The past two weeks have been the truest test of my strength and independence since my move to the bottom of the country as I have had to endure both my very first company sales meeting as well as my first sales trip as a Sales Manager respectively in that span of time. It was there that I was forced to grapple with serious life issues such as the definition of “resort casual” dress and what the appropriate etiquette is for a business lunch. With the assistance of others as well as a little fancy footwork with Google I was able to somehow get by without being called out as the impersonator I truly am. Somehow nobody publicly pulled back the curtain revealing that in actuality I am not a seasoned hospitality professional, but really merely an overgrown student shaking in her boots.
In these past weeks I have gained skills pertinent to my career in sales as well as my life happiness. I learned how to craft an effective presentation, how to resolve objections, as well as overcome obstacles, and how to enable a safe environment to conducive to buying behavior. The most important step in my growth came after a very hard day with my boss after I came to the realization that I was completely ill prepared to begin handling the accounts given to me on my own. I spent the night feverishly preparing making myself sick with worry for the appointments I had set the next day. Four hours of sleep and three semi productive appointments later I was feeling weary. I had decided that I would forgo the standard take-out in the frigid hotel room evening and I would treat myself to delicious meal at a well regarded restaurant.
Initially I was unsure if this would cause me more strife or provide me with the release I needed after my emotionally straining days in the recent past. Would I feel awkward dining alone in a restaurant described as “cozy and romantic”? Would I cause other diners to feel sorry for me and my single status? Should I bring myself a book or my laptop? After contemplating these factors I opted to go for it bringing nothing at all, ready to forget my sorrows and focus all of my thoughts and energy on the savory treats I was about to enjoy. Driving to the restaurant I felt strong and empowered. “I am a single independent woman and I will enjoy this dinner for all that it is worth”.
The warm scent of seasoned meats and vegetables welcomed me as I was led to the only table for two in the small 30 person farmhouse-esque restaurant. It was by the window and I was surrounded by jovial families and intimate couples. As I perused the menu it immediately became clear that I would need to order the oyster appetizer. The oysters were lightly poached in a creamy broth with pancetta, Napa cabbage, topped with parmesan and then braised and garnished with a dollop of caviar. They were heavenly to say the least. The oysters were soft and fresh. They were healthy and plump like little sea angels. They melted in my mouth like golden nuggets of joy. With each slurp and slither my stress dissipated into the back stacks of my mind. I stated to myself dreamily that everything that had gone wrong in the past few days was worth it since I was able to eat these oysters. In addition I chose to order what I thought was an entrée composed of lobster, chanterelle mushrooms, and fingerling potatoes, but was actually almost entirely Charr, a delicate flavor fusion of both salmon and trout. When my entrée was presented, my heart sank. Instead of the rouge claws and tail I desired there was precariously balance a blackened piece of fin fish. Although it was tasty and well prepared (although a bit dry despite the shellfish emulsion) it rapidly displaced my residual euphoric feelings from the oysters with feelings of over overindulgence and guilt.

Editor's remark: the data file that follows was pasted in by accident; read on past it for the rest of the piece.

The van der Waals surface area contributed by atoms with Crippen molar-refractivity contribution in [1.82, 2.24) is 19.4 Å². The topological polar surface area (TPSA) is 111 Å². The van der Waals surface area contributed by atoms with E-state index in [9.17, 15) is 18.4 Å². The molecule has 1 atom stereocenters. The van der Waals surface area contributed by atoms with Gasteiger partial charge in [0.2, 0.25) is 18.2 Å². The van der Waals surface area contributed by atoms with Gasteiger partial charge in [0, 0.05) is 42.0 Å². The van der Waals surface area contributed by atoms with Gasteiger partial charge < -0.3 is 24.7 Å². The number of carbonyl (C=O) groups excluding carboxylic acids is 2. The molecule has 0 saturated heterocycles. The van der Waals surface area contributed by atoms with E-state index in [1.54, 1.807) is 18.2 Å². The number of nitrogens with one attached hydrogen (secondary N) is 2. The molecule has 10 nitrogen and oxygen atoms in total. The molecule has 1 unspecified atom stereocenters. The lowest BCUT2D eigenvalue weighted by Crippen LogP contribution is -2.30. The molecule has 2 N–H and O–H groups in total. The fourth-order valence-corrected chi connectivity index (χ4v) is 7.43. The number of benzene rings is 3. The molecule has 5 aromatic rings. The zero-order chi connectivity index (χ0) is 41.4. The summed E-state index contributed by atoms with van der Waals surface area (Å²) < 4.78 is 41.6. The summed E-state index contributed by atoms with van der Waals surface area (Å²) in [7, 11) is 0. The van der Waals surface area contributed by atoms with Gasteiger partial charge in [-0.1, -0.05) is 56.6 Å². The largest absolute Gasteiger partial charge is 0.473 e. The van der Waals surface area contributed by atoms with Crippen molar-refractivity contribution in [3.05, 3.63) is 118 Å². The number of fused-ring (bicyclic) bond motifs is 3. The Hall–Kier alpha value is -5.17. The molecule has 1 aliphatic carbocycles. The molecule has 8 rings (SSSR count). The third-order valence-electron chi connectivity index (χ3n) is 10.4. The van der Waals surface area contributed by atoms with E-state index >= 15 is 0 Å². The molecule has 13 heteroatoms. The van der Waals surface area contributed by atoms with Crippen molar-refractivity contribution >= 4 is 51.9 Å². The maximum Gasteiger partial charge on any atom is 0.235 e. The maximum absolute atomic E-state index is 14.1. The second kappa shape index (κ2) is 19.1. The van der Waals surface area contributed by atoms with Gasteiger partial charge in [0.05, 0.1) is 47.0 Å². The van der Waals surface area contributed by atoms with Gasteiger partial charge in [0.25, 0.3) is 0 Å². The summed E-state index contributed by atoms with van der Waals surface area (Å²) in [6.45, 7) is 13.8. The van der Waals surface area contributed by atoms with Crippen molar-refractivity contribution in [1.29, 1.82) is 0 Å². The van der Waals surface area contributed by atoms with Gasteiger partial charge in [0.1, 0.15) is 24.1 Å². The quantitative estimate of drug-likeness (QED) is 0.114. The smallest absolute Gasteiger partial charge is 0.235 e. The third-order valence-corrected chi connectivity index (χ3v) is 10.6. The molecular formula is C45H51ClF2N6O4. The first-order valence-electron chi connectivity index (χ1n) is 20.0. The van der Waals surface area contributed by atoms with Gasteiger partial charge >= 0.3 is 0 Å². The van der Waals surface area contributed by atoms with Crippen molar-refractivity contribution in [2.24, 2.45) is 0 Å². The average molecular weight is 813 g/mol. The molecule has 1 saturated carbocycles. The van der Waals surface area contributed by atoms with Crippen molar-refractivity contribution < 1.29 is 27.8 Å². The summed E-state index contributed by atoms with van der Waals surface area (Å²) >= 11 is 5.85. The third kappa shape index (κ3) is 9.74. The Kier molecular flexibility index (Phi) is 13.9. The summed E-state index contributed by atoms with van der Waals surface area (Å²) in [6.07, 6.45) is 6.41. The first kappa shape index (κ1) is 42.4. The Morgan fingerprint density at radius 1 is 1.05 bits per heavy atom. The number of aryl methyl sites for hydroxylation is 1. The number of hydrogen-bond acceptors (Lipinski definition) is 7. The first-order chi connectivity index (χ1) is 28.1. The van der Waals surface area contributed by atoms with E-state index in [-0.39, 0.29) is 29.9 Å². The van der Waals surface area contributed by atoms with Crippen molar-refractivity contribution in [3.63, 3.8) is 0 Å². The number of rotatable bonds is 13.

I feel that the most important lesson I learned in the past two weeks is two fold. The first lesson I learned is that you should never feel wary of dining alone, especially if you are an avid people watcher and food fan. But more importantly, I think I finally now grasp the idea of moderation. If I had only ordered my oysters I would have walked away from my restaurant experience in a hazy fog of absolute food obsession. Since I ordered more than what I absolutely needed and desired I left happy but somewhat food logged with food memories slightly muted. Though to some this may seem small, I think my lesson to be an important one that I hope is lasting. And I now I extend this lesson to you, Happy Eating!